By the time that I had covered the first 2 lessons, I felt ready and prepared to tackle this project. I enjoyed applying the concepts to a real-life project rather than answering questions and this made me feel more confident that I had understood the concepts that the instructors had been covering in the previous lessons. 

Once the project was submitted, it gets reviewed by one of the administrators on Udacity and they compare your code to the checklist provided at the beginning of the project. Even when all of the items on the checklist have been agreed by the administrator, they still provide you with feedback on your code and how you can make it better in the future. 

Lesson 3 – Intro to Python

All of lesson 3 was a complete introduction to a new and separate coding language – python. This was taught by a separate instructor compared to HTML and CSS but was taught in the same way as the previous lessons. 

This was a lot trickier than learning HTML and CSS as it is a trickier language to learn. However, the instructor made it clear and went through the language step by step. This lesson took me a lot longer to get through than the previous and I did have to do some separate research to secure some of the information that was covered. 

Project 2 : Adventure Game

The project was to build a text-based adventure game, where the player could input responses and the game would differ depending on their response. The course was designed so it built up to this project by designing some smaller games and using the language in different ways. 

I found this project a lot harder than the previous project and had to refer to my notes when coding this game. However, the project helped me so much in developing this language as a skill and I felt a lot more confident after completing and passing this challenge. 

This lesson is followed by more Python lessons that are extra-curriculum and are not required to complete the nanodegree. 

Lesson 4 – Intro to JavaScript

This lesson was again taught by a separate instructor but was taught in the same way as the rest of the course. The lesson covered the introductions to JavaScript and how to use JavaScript to create web-based apps. 

I found this lesson to be very intense and a massive step-up compared to the previous lessons that had been taught. There did not seem to be much gradual progression through the course, so I found it hard to fully understand the key concepts that the instructor was trying to get across. 

However, the questions at the end of the topics were very well written and helped me get through the lesson. I do not think I would have been able to attempt the project at the end of this lesson without the questions to secure knowledge. 

Also Read: Udacity’s Java Web Developer Nanodegree Review

Project 3: Pixel Art Maker

This is the last project of the nanodegree and was by far the hardest. We had to make a pixel-art maker where the user could change the color in the separate squares and the size of the grid to create pictures.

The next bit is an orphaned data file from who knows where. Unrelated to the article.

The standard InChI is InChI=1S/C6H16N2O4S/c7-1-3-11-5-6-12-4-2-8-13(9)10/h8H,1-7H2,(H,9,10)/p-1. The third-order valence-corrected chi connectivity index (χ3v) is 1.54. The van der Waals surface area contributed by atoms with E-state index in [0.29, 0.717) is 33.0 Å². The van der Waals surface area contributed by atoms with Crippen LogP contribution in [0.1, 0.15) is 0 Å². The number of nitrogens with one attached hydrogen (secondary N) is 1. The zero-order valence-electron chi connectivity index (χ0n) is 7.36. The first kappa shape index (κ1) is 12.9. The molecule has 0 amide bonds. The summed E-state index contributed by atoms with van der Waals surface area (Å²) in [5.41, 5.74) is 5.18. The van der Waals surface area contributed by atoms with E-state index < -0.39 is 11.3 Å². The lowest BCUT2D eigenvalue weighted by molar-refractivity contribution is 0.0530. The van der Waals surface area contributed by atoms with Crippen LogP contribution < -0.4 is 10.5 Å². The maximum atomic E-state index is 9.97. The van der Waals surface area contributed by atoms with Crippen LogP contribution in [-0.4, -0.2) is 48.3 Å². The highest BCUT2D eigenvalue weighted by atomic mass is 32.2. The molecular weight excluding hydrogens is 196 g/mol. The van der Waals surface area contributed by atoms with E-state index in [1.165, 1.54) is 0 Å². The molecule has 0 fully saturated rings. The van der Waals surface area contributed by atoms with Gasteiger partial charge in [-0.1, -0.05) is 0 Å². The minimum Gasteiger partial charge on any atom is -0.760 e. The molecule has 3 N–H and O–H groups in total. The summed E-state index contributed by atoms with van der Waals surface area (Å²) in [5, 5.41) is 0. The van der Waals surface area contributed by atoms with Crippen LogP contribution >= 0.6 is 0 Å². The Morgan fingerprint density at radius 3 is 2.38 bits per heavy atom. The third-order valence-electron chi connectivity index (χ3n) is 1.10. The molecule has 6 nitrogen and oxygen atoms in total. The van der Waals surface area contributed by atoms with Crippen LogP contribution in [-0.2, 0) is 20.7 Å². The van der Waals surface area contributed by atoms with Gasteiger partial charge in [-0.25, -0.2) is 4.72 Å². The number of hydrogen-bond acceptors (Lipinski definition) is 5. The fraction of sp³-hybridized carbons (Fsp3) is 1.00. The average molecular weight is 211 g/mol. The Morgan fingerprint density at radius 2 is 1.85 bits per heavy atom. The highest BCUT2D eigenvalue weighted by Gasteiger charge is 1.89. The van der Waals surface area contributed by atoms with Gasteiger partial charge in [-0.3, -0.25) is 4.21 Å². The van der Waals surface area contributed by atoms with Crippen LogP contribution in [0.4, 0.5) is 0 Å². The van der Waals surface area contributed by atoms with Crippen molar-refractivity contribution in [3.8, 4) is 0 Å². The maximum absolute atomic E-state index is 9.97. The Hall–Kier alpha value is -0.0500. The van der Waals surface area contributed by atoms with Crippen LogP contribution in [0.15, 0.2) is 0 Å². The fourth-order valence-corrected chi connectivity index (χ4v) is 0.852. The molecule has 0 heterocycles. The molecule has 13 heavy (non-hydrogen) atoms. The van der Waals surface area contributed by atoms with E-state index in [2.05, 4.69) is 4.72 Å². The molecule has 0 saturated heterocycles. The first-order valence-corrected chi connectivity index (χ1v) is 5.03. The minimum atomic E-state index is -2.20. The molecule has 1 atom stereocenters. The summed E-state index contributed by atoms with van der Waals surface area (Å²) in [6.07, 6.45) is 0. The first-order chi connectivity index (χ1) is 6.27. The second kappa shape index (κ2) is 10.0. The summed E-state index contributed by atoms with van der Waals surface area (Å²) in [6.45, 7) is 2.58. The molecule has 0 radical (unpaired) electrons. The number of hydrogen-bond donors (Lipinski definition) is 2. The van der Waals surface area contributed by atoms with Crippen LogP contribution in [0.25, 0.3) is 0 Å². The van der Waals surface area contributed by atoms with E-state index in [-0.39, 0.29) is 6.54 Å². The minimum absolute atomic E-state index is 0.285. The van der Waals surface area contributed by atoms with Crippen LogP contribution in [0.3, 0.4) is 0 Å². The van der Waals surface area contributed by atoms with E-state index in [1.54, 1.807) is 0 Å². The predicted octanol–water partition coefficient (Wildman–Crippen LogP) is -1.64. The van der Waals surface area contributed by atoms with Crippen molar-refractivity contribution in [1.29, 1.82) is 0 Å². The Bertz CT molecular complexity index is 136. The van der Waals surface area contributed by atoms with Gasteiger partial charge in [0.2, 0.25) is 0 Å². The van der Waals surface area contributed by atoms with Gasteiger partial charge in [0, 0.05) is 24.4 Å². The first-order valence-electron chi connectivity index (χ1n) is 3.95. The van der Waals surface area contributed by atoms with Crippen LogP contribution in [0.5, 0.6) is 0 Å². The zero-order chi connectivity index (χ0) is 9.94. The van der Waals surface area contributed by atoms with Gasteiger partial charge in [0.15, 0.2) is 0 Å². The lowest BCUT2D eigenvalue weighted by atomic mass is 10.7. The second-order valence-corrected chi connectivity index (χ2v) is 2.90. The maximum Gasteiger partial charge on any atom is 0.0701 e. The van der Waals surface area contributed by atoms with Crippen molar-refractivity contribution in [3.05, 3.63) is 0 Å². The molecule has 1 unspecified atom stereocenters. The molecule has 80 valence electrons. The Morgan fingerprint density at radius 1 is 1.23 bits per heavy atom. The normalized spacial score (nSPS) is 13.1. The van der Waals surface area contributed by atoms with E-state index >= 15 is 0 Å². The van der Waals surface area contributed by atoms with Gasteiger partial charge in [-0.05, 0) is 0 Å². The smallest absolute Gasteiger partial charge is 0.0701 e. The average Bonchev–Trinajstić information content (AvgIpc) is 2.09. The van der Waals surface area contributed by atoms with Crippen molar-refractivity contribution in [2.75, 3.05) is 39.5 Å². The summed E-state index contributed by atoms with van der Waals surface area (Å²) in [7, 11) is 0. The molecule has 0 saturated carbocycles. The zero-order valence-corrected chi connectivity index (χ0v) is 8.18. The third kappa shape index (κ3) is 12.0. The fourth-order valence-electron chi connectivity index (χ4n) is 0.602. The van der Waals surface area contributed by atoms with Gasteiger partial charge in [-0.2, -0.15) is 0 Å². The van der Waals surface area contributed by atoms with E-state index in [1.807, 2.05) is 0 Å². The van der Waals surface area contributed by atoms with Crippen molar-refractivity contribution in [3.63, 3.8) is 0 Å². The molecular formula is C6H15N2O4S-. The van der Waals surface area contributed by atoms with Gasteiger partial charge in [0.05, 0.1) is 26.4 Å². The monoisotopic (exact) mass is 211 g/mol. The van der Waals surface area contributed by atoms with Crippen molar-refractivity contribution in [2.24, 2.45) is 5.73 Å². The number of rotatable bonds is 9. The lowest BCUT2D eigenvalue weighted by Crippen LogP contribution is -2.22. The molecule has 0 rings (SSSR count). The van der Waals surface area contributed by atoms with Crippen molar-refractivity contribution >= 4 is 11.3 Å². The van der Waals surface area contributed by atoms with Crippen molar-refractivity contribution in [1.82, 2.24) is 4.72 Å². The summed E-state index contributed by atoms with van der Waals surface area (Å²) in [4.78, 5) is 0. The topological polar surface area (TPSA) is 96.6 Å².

I struggled a lot with this project and had to use the Udacity resources to get myself through it. The resource I used was the student forum where you could post questions to other Udacity students doing the same nanodegree as you. The community on here was helpful and always willing to try and help. However, as they were students also, some lacked the knowledge to be able to answer the technical questions asked by students. 

Another resource I would like to talk about in this Udacity intro to programming review was the student to administrator forum. I could post a question on there that would be directed to one of the Udacity administrators to answer. Udacity claims that the answers will be provided by someone within 24 hours, but my questions were always answered before this. 

What else you get with Udacity

Udacity nanodegrees provide some extra features which Udemy, Coursera etc don’t provide.

Mentorship:

The main advantage of selecting Udacity’s Nanodegree is that it provided 1:1 mentoring support. Having someone to clear all your doubts whenever required helps a lot. Also recently they have moved to group mentoring support but it still helps a lot in the same way.

Project review and Feedback:

The quality of the feedback is very high of your work. The mentors help in giving personal feedback without any hesitation whether it be good or bad which I feel is very good because you get to know where you are wrong.

Overview of Udacity

Pro’s

– Supportive community that you can work and network with 

– Real-life, graded projects to apply knowledge learned

– Career Services and an increasingly positive reputation amongst tech companies

– Online support from Udacity administrators

– Questions at the end of each topic

Cons

– Very Expensive

– Changing instructors every couple of lessons 

– Only written assistance, no face to face 

– A lot of reading compared to videos

Do I Recommend Udacity’s Intro to Programming Nanodegree?

The course is well designed and suitable for a beginner to start their coding journey. I believe this nanodegree is for someone who has a keen interest in learning to code but is not quite sure what area of coding they want to learn, as this course has an overview of many different areas.

The course also has an incredibly supportive community and great features including the online grading and mentorship from some of the administrations. 

However, the course is very pricey compared to some of the competitors offering similar courses out there and there is only written assistance, so nothing face to face. 

Overall, my Udacity experience was positive, and I would consider using their courses again in the future. 

udacity intro to programming nanodegree review

Lewis Forfar

The last few months, I have been working on developing a new skill that I have always had an interest in, Programming. From this, I am going to keep looking to expand my knowledge of programming by focusing on front-end web development.

Here’s my story.